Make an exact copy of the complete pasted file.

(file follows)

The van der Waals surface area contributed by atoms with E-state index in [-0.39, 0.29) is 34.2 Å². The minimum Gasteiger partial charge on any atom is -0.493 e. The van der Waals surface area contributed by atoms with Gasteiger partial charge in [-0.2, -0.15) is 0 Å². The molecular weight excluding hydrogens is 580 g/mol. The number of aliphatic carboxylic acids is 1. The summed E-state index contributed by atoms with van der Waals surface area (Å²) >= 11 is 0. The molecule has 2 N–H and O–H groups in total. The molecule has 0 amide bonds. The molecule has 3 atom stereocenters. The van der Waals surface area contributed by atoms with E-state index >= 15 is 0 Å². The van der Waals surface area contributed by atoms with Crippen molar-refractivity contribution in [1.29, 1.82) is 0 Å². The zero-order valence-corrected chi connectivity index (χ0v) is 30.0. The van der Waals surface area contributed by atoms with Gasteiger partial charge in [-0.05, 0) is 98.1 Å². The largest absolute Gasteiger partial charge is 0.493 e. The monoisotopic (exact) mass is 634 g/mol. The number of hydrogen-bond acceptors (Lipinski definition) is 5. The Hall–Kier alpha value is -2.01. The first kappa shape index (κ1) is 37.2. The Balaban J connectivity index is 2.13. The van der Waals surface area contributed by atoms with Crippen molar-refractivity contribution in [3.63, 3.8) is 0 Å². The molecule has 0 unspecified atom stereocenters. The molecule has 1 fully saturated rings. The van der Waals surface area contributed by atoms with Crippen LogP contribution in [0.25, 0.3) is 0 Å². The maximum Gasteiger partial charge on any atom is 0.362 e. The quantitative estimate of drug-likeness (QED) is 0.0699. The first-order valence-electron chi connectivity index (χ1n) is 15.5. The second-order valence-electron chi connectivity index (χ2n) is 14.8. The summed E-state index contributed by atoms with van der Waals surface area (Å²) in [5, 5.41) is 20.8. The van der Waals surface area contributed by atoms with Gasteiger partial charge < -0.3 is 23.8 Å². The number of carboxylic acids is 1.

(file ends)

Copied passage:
The van der Waals surface area contributed by atoms with E-state index in [-0.39, 0.29) is 34.2 Å². The minimum Gasteiger partial charge on any atom is -0.493 e. The van der Waals surface area contributed by atoms with Gasteiger partial charge in [-0.2, -0.15) is 0 Å². The molecular weight excluding hydrogens is 580 g/mol. The number of aliphatic carboxylic acids is 1. The summed E-state index contributed by atoms with van der Waals surface area (Å²) >= 11 is 0. The molecule has 2 N–H and O–H groups in total. The molecule has 0 amide bonds. The molecule has 3 atom stereocenters. The van der Waals surface area contributed by atoms with E-state index >= 15 is 0 Å². The van der Waals surface area contributed by atoms with Crippen molar-refractivity contribution in [1.29, 1.82) is 0 Å². The zero-order valence-corrected chi connectivity index (χ0v) is 30.0. The van der Waals surface area contributed by atoms with Gasteiger partial charge in [-0.05, 0) is 98.1 Å². The largest absolute Gasteiger partial charge is 0.493 e. The monoisotopic (exact) mass is 634 g/mol. The number of hydrogen-bond acceptors (Lipinski definition) is 5. The Hall–Kier alpha value is -2.01. The first kappa shape index (κ1) is 37.2. The Balaban J connectivity index is 2.13. The van der Waals surface area contributed by atoms with Crippen molar-refractivity contribution in [3.63, 3.8) is 0 Å². The molecule has 0 unspecified atom stereocenters. The molecule has 1 fully saturated rings. The van der Waals surface area contributed by atoms with Crippen LogP contribution in [0.25, 0.3) is 0 Å². The maximum Gasteiger partial charge on any atom is 0.362 e. The quantitative estimate of drug-likeness (QED) is 0.0699. The first-order valence-electron chi connectivity index (χ1n) is 15.5. The second-order valence-electron chi connectivity index (χ2n) is 14.8. The summed E-state index contributed by atoms with van der Waals surface area (Å²) in [5, 5.41) is 20.8. The van der Waals surface area contributed by atoms with Gasteiger partial charge < -0.3 is 23.8 Å². The number of carboxylic acids is 1.